Having just written my June column for the Tetbury Advertiser, I’ve just realised that I hadn’t yet posted up on my blog my column for last month. So here it is, for the record – and apologies to regular readers for any repetition, as I’ve covered some of the same ground in previous posts. More new stuff coming soon!
I welcome the arrival of May with a sigh of relief, as it heralds the completion of project that has preoccupied me since November: the launch of a new book, which I’ve co-authored with the writer and poet Dan Holloway. It’s called Opening Up To Indie Authors, and its purpose is to build better relationships between self-published authors and the traditional book trade.
Tetbury’s own book trade, in the shape of Yellow-Lighted Bookshop proprietor Hereward Corbett, gets an honorary mention in the book, whose launch has taken me far beyond Tetbury. At the start of the school holidays, we pointed our camper van east, as I’d been invited to speak at the Cambridge Literary Festival. The venue for my talk was the exotically-named Divinity Lightfoot room in St John’s College. I thought Divinity Lightfoot would make a great name for a Bond girl, so I was slightly disappointed to discover it’s actually just the name of a lecture room in the College’s School of Divinity.
Two days later, I was taking the stage at the London Book Fair, officially launching the book, along with Dan and our editor Orna Ross, founder of the Alliance of Independent Authors. (I’m Commissioning Editor of that organisation’s blog.) I admit it was a very small stage – more of a window-box, as one reporter put it – but it was exciting all the same. The huge scale of the Fair made me wonder afresh how any bookstore proprietor chooses which books to stock. I also admire Hereward Corbett’s knack for so often bringing to give talks in Tetbury authors who are on the cusp of becoming bestsellers or have just had their book chosen as BBC Radio 4’s Book of the Week.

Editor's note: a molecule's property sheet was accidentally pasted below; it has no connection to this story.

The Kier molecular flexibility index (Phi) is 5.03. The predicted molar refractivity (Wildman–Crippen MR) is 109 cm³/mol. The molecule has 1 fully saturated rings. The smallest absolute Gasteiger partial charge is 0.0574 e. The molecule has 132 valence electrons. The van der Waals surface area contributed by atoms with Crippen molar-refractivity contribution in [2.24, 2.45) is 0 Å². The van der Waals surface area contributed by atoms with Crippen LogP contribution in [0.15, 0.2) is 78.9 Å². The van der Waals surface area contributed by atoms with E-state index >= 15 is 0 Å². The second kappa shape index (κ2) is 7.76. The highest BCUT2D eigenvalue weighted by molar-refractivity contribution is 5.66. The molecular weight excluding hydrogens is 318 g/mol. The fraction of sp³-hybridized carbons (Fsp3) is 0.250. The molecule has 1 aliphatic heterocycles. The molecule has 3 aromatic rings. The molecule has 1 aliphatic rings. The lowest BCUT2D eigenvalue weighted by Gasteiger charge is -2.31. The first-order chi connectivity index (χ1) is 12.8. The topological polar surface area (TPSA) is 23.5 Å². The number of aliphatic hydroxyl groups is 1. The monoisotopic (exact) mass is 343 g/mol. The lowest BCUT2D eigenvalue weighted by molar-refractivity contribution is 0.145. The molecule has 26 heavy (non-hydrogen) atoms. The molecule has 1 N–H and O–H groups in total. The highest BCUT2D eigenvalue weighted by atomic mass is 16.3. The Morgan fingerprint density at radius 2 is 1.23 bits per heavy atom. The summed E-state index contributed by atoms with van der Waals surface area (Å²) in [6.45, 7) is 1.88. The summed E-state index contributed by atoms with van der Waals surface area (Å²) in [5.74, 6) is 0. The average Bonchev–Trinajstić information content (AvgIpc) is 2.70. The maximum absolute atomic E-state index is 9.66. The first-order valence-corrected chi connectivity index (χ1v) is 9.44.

Back to More Books
Then it was back home to collect a big box of books from the library. Just what our house needs, more books… Fortunately for the state of my overcrowded bookshelves, these books will soon be on their way out again, destined to be thrust into the hands of random strangers.
Well, not quite random strangers – but, as part of the World Book Night initiative, I’ll be giving them to adults who don’t normally read books, to encourage them to enjoy reading. It’s a bit like the World Book Day event for children, but for grown-ups. World Book Night kicked off in 2011, and, to my delight, I’ve been a designated book giver every year. Being able to give away free books, paid for by The Reading Agency, makes you feel like Father Christmas, and recipients are always grateful , especially when they realise there’s no catch. To volunteer for next year’s event, visit http://www.worldbooknight.org.
On the Run from Books
After that, I’ll be moving on to a much less bookish project: rounding up runners for the next HU5K Run. This takes place on Saturday 14th June on a mostly flat stretch of the Cotswold Way, starting and finishing at Hawkesbury Upton. If you’re interested in taking part, you’ll find full details on the website: www.hu5k.org. Funnily enough, I’ve got quite a few books about running …